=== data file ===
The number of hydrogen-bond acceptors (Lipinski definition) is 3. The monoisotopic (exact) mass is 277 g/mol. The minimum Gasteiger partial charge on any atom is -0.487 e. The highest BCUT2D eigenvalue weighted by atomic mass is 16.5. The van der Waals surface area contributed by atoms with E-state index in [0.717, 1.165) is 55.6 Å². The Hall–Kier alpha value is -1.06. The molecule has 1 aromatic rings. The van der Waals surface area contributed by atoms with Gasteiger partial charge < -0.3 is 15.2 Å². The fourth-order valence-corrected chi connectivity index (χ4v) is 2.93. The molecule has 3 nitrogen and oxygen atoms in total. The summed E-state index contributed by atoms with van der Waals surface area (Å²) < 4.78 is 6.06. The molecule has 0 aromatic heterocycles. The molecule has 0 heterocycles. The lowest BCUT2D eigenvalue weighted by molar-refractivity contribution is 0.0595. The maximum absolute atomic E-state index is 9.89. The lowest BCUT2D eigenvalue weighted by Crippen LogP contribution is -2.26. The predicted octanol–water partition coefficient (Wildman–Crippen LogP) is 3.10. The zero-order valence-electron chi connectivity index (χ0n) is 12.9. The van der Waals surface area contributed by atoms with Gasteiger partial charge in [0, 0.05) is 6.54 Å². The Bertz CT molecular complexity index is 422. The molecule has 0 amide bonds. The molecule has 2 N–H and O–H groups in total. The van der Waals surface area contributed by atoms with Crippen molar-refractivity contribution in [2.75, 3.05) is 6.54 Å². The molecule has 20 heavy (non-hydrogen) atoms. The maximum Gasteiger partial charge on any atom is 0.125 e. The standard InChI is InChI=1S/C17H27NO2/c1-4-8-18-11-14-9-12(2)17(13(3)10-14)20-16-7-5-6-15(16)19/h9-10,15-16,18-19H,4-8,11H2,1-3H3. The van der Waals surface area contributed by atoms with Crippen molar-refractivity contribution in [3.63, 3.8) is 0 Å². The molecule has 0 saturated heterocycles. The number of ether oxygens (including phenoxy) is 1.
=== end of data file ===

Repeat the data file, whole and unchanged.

The number of hydrogen-bond acceptors (Lipinski definition) is 3. The monoisotopic (exact) mass is 277 g/mol. The minimum Gasteiger partial charge on any atom is -0.487 e. The highest BCUT2D eigenvalue weighted by atomic mass is 16.5. The van der Waals surface area contributed by atoms with E-state index in [0.717, 1.165) is 55.6 Å². The Hall–Kier alpha value is -1.06. The molecule has 1 aromatic rings. The van der Waals surface area contributed by atoms with Gasteiger partial charge < -0.3 is 15.2 Å². The fourth-order valence-corrected chi connectivity index (χ4v) is 2.93. The molecule has 3 nitrogen and oxygen atoms in total. The summed E-state index contributed by atoms with van der Waals surface area (Å²) < 4.78 is 6.06. The molecule has 0 aromatic heterocycles. The molecule has 0 heterocycles. The lowest BCUT2D eigenvalue weighted by molar-refractivity contribution is 0.0595. The maximum absolute atomic E-state index is 9.89. The lowest BCUT2D eigenvalue weighted by Crippen LogP contribution is -2.26. The predicted octanol–water partition coefficient (Wildman–Crippen LogP) is 3.10. The zero-order valence-electron chi connectivity index (χ0n) is 12.9. The van der Waals surface area contributed by atoms with Gasteiger partial charge in [0, 0.05) is 6.54 Å². The Bertz CT molecular complexity index is 422. The molecule has 0 amide bonds. The molecule has 2 N–H and O–H groups in total. The van der Waals surface area contributed by atoms with Crippen molar-refractivity contribution in [2.75, 3.05) is 6.54 Å². The molecule has 20 heavy (non-hydrogen) atoms. The maximum Gasteiger partial charge on any atom is 0.125 e. The standard InChI is InChI=1S/C17H27NO2/c1-4-8-18-11-14-9-12(2)17(13(3)10-14)20-16-7-5-6-15(16)19/h9-10,15-16,18-19H,4-8,11H2,1-3H3. The van der Waals surface area contributed by atoms with Crippen molar-refractivity contribution in [3.63, 3.8) is 0 Å². The molecule has 0 saturated heterocycles. The number of ether oxygens (including phenoxy) is 1.